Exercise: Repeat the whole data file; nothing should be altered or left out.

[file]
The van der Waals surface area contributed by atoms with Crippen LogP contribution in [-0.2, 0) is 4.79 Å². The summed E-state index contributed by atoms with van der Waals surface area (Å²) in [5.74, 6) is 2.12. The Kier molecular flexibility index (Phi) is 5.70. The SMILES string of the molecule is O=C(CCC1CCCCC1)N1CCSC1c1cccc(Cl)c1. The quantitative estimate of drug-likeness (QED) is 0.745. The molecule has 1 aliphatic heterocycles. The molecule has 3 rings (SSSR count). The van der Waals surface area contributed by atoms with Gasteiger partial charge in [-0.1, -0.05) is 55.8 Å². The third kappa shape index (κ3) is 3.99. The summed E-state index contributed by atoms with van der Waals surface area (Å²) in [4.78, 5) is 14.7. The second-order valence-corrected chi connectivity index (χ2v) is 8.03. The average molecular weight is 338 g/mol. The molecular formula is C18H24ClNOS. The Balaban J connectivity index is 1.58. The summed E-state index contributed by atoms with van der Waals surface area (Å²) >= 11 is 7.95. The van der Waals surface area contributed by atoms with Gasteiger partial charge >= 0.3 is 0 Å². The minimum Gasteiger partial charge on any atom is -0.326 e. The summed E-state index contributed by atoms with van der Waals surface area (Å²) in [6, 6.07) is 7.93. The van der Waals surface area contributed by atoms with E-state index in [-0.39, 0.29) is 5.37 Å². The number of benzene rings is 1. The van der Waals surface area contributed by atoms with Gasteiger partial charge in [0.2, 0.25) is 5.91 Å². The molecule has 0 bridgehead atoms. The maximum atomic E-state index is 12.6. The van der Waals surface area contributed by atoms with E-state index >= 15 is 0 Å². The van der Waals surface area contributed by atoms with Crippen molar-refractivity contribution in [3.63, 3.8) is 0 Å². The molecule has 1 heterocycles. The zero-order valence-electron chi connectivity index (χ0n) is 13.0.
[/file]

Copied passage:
The van der Waals surface area contributed by atoms with Crippen LogP contribution in [-0.2, 0) is 4.79 Å². The summed E-state index contributed by atoms with van der Waals surface area (Å²) in [5.74, 6) is 2.12. The Kier molecular flexibility index (Phi) is 5.70. The SMILES string of the molecule is O=C(CCC1CCCCC1)N1CCSC1c1cccc(Cl)c1. The quantitative estimate of drug-likeness (QED) is 0.745. The molecule has 1 aliphatic heterocycles. The molecule has 3 rings (SSSR count). The van der Waals surface area contributed by atoms with Gasteiger partial charge in [-0.1, -0.05) is 55.8 Å². The third kappa shape index (κ3) is 3.99. The summed E-state index contributed by atoms with van der Waals surface area (Å²) in [4.78, 5) is 14.7. The second-order valence-corrected chi connectivity index (χ2v) is 8.03. The average molecular weight is 338 g/mol. The molecular formula is C18H24ClNOS. The Balaban J connectivity index is 1.58. The summed E-state index contributed by atoms with van der Waals surface area (Å²) >= 11 is 7.95. The van der Waals surface area contributed by atoms with Gasteiger partial charge >= 0.3 is 0 Å². The minimum Gasteiger partial charge on any atom is -0.326 e. The summed E-state index contributed by atoms with van der Waals surface area (Å²) in [6, 6.07) is 7.93. The van der Waals surface area contributed by atoms with E-state index in [-0.39, 0.29) is 5.37 Å². The number of benzene rings is 1. The van der Waals surface area contributed by atoms with Gasteiger partial charge in [0.2, 0.25) is 5.91 Å². The molecule has 0 bridgehead atoms. The maximum atomic E-state index is 12.6. The van der Waals surface area contributed by atoms with E-state index >= 15 is 0 Å². The van der Waals surface area contributed by atoms with Crippen molar-refractivity contribution in [3.63, 3.8) is 0 Å². The molecule has 1 heterocycles. The zero-order valence-electron chi connectivity index (χ0n) is 13.0.